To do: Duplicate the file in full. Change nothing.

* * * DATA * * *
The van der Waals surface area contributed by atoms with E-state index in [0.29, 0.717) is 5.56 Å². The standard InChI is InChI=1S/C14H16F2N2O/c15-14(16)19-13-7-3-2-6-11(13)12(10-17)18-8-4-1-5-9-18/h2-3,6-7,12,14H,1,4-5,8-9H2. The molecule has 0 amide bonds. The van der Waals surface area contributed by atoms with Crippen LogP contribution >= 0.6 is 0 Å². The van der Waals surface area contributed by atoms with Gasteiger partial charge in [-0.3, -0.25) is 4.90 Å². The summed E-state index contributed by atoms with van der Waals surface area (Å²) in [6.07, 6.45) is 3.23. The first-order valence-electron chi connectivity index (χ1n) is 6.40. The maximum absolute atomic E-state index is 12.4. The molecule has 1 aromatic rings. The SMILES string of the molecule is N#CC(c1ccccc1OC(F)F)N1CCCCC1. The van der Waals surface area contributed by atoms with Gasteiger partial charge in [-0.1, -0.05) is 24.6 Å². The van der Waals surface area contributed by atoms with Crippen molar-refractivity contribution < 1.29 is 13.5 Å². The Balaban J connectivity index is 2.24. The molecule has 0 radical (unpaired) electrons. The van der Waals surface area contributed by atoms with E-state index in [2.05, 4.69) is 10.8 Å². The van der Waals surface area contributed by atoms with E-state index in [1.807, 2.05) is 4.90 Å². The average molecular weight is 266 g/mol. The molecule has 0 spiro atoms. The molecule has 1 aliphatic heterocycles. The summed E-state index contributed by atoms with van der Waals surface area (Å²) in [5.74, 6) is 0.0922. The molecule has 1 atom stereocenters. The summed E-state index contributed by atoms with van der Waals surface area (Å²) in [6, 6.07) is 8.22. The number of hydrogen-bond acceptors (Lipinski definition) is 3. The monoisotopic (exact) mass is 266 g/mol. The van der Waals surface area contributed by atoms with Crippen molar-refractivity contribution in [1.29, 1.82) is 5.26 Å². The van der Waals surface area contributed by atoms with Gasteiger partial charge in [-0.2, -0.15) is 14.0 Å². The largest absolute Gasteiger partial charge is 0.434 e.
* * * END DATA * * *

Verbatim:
The van der Waals surface area contributed by atoms with E-state index in [0.29, 0.717) is 5.56 Å². The standard InChI is InChI=1S/C14H16F2N2O/c15-14(16)19-13-7-3-2-6-11(13)12(10-17)18-8-4-1-5-9-18/h2-3,6-7,12,14H,1,4-5,8-9H2. The molecule has 0 amide bonds. The van der Waals surface area contributed by atoms with Crippen LogP contribution >= 0.6 is 0 Å². The van der Waals surface area contributed by atoms with Gasteiger partial charge in [-0.3, -0.25) is 4.90 Å². The summed E-state index contributed by atoms with van der Waals surface area (Å²) in [6.07, 6.45) is 3.23. The first-order valence-electron chi connectivity index (χ1n) is 6.40. The maximum absolute atomic E-state index is 12.4. The molecule has 1 aromatic rings. The SMILES string of the molecule is N#CC(c1ccccc1OC(F)F)N1CCCCC1. The van der Waals surface area contributed by atoms with Gasteiger partial charge in [-0.1, -0.05) is 24.6 Å². The van der Waals surface area contributed by atoms with Crippen molar-refractivity contribution < 1.29 is 13.5 Å². The Balaban J connectivity index is 2.24. The molecule has 0 radical (unpaired) electrons. The van der Waals surface area contributed by atoms with E-state index in [2.05, 4.69) is 10.8 Å². The van der Waals surface area contributed by atoms with E-state index in [1.807, 2.05) is 4.90 Å². The average molecular weight is 266 g/mol. The molecule has 0 spiro atoms. The molecule has 1 aliphatic heterocycles. The summed E-state index contributed by atoms with van der Waals surface area (Å²) in [5.74, 6) is 0.0922. The molecule has 1 atom stereocenters. The summed E-state index contributed by atoms with van der Waals surface area (Å²) in [6, 6.07) is 8.22. The number of hydrogen-bond acceptors (Lipinski definition) is 3. The monoisotopic (exact) mass is 266 g/mol. The van der Waals surface area contributed by atoms with Crippen molar-refractivity contribution in [1.29, 1.82) is 5.26 Å². The van der Waals surface area contributed by atoms with Gasteiger partial charge in [-0.2, -0.15) is 14.0 Å². The largest absolute Gasteiger partial charge is 0.434 e.